water-filled cups (to clean paintbrushes and moistened watercolors
red, black, green, and yellow acrylic paint
Preliminary Stencil Preparation
Fold freezer wrap. Using half of the Adinkra stencil, lay against fold and trace. Cut out stencils. Open. Make enough to accommodate 3 to 4 stencils per student. Additionally, cut out strips to frame each ironed-on stencil.
Cover tables. Lay out one watercolor palette per student with two water-filled cups (one to moisten the palette, the other for cleansing the brushes)
Step 1. Have students roll up their sleeves, wear smocks (or garbage bags with openings cut out for student arms and head), and cover desktops with newspaper prior to beginning this activity.
Step 2. Take linen strip. Use finger to pucker a small section of cloth. Place a rubber- band on the bottom portion of the finger-draped fabric until it forms a small peak. Slide peaked fabric off of finger. Repeat rubber-band pucker technique as many times as possible until there is no room to continue the process.
Step 3. Highlight the significance of colors found in Ghanaian fabrics. Have students select two or three watercolors for his/her cloth from the colors noted above. Saturate chosen color palettes with water. Drench brush and generously apply paint to the peaked portion of the fabric. (I recommend using a repeated color pattern, e.g., purple, red, and dark blue or green, black, and yellow. Using such patterns results in a beautifully tie-dyed cloth, and it is a great way to reinforce the Math concepts of patterns and sequence.) Saturate the remainder of the cloth. Paint will be absorbed inside the folds and throughout the surrounding fabric.
Step 4. Remove rubberbands and open fabric. Allow it to dry. (If a radiator is available, lay painted fabric thereon to expedite drying process). Iron it flat.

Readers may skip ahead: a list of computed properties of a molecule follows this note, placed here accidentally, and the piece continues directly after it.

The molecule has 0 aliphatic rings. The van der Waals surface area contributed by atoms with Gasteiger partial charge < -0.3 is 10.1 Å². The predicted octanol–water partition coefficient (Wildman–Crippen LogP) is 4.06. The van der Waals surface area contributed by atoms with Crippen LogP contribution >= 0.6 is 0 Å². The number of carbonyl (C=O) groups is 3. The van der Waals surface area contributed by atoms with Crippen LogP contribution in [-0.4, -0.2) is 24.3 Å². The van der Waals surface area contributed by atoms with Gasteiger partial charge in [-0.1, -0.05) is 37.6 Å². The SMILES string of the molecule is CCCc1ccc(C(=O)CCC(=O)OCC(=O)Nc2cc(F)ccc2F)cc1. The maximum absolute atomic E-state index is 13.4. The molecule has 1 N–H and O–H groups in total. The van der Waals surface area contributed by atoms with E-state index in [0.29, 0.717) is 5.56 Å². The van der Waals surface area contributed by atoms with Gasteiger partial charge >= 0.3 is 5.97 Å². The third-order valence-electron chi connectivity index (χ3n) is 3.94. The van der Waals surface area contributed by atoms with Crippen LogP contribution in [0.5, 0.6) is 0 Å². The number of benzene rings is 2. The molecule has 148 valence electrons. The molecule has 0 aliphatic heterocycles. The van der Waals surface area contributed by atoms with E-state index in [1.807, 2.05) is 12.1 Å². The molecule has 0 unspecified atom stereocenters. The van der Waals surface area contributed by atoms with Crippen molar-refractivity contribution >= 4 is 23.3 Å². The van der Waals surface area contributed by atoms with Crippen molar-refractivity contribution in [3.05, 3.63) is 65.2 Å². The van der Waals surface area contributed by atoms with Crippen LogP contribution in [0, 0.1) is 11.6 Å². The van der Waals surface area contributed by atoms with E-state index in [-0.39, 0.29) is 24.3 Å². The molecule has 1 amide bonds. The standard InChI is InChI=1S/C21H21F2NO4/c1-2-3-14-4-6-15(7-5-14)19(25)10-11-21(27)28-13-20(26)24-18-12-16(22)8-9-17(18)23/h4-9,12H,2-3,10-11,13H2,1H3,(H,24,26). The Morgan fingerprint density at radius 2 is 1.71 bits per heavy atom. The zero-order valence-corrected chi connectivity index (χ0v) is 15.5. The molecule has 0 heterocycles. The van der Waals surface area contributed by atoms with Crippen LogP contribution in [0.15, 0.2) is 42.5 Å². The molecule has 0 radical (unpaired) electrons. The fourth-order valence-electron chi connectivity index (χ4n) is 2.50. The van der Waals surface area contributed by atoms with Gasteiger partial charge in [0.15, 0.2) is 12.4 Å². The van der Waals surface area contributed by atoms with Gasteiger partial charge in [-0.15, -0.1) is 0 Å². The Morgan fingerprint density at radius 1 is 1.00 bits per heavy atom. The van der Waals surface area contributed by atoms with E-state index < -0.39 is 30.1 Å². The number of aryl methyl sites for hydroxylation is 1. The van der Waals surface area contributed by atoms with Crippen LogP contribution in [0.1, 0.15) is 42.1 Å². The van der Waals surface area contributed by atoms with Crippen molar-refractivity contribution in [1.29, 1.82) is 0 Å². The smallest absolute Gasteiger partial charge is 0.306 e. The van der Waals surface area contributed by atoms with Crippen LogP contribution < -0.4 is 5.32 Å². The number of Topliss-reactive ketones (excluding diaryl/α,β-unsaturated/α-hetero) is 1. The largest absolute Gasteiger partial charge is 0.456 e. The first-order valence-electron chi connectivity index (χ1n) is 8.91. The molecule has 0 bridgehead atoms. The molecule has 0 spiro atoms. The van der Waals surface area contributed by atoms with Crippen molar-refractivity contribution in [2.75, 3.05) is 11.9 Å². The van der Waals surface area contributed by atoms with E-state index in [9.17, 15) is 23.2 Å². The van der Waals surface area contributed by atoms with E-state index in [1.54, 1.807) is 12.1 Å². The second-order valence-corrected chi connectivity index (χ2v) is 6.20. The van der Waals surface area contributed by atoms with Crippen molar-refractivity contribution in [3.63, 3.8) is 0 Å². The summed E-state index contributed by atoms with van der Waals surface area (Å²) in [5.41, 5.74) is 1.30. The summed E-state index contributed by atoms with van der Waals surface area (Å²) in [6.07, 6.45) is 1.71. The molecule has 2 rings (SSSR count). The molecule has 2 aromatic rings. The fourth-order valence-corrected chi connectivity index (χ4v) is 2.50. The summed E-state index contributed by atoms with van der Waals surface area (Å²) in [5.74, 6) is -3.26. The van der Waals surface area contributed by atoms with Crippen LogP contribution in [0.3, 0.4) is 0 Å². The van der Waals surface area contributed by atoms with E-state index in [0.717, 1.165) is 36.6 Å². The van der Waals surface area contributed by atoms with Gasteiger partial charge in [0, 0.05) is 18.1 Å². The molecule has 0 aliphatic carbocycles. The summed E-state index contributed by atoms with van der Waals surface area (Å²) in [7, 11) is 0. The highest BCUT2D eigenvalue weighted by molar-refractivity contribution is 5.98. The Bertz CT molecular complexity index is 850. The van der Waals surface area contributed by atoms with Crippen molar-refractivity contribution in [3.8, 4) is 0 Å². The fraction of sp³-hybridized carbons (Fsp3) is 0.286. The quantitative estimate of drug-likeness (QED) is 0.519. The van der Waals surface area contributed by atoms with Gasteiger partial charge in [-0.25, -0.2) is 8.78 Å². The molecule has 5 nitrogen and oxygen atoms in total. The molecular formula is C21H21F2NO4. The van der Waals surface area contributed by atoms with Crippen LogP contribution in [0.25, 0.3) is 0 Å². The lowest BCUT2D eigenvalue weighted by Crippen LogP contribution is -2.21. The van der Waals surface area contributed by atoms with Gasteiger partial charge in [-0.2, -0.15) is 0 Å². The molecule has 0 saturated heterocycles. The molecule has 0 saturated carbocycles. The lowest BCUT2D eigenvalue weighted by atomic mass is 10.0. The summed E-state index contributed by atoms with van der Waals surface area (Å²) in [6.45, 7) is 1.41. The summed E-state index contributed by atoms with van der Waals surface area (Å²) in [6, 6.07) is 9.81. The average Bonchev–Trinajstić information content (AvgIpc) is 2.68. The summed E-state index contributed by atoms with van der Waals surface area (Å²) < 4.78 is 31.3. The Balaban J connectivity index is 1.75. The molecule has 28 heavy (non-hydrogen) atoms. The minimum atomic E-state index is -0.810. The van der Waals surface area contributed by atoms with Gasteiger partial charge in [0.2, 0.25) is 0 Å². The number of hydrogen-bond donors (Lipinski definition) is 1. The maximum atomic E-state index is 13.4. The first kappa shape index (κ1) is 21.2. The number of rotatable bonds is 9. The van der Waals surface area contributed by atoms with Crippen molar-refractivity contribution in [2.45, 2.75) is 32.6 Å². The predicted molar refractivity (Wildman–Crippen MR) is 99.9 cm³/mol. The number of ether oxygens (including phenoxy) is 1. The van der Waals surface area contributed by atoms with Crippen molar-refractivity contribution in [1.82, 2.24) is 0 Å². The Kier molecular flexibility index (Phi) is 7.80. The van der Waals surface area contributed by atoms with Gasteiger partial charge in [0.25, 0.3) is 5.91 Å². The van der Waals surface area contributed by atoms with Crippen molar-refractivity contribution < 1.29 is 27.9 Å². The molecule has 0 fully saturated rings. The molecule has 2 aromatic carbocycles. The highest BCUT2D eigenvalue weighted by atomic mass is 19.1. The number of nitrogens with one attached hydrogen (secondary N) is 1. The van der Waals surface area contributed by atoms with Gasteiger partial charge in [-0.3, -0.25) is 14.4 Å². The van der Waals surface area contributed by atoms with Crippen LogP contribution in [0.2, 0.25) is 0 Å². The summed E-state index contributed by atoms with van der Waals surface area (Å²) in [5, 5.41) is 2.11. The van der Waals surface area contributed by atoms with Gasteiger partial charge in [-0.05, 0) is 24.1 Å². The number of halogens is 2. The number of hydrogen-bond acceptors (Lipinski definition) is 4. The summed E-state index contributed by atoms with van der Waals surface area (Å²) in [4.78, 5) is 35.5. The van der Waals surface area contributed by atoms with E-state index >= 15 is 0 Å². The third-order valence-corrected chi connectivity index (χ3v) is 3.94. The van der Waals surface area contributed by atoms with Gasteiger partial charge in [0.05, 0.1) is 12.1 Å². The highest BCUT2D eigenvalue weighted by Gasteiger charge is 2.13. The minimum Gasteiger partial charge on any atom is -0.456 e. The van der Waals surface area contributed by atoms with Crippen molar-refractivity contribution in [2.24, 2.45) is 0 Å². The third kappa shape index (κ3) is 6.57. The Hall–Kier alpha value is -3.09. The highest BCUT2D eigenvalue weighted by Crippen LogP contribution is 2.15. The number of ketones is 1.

Step 5. Have students select two or three different Adinkra stencils. Encourage them to select stencils that have special meaning for them. Aesthetically place them on the fabric, allowing equidistant space between each stencil. Iron them onto the fabric, shiny portion facing downward. Using additional freezer wrap strips, frame each stencil, again with the shiny side facing downward. Iron on to form "boxed stencils."
Step 6. Have students select one acrylic paint color that accentuates the "tie dyed" cloth. Paint space within the ironed-on stencil frame. Don't panic if paint gets on the freezer wrap. The adhesive stenciling will be removed after the paint dries.
Step 7. After the Adinkra wall hanging has dried and all stenciling has been removed, coat the top 1" inch of cloth with Elmer's glue. Wrap this portion of the cloth around the plastic straw. Do the same thing with the bottom. Allow fabric to dry. Push string through straw at the top end of the fabric. Tie. Your wall hanging is complete!
Step 8. Encourage students to think about the colors and stencils used in their cloth and subsequently create a paragraph to define the meaning behind their talking cloth.
Note: This activity can conclude with an Author's Tea, where students present their artistic and literary accomplishments before parents and classmates. The wall-hangings can also be placed on exhibition within the school, and/or at a community businesses and/or at a local library in the surrounding area.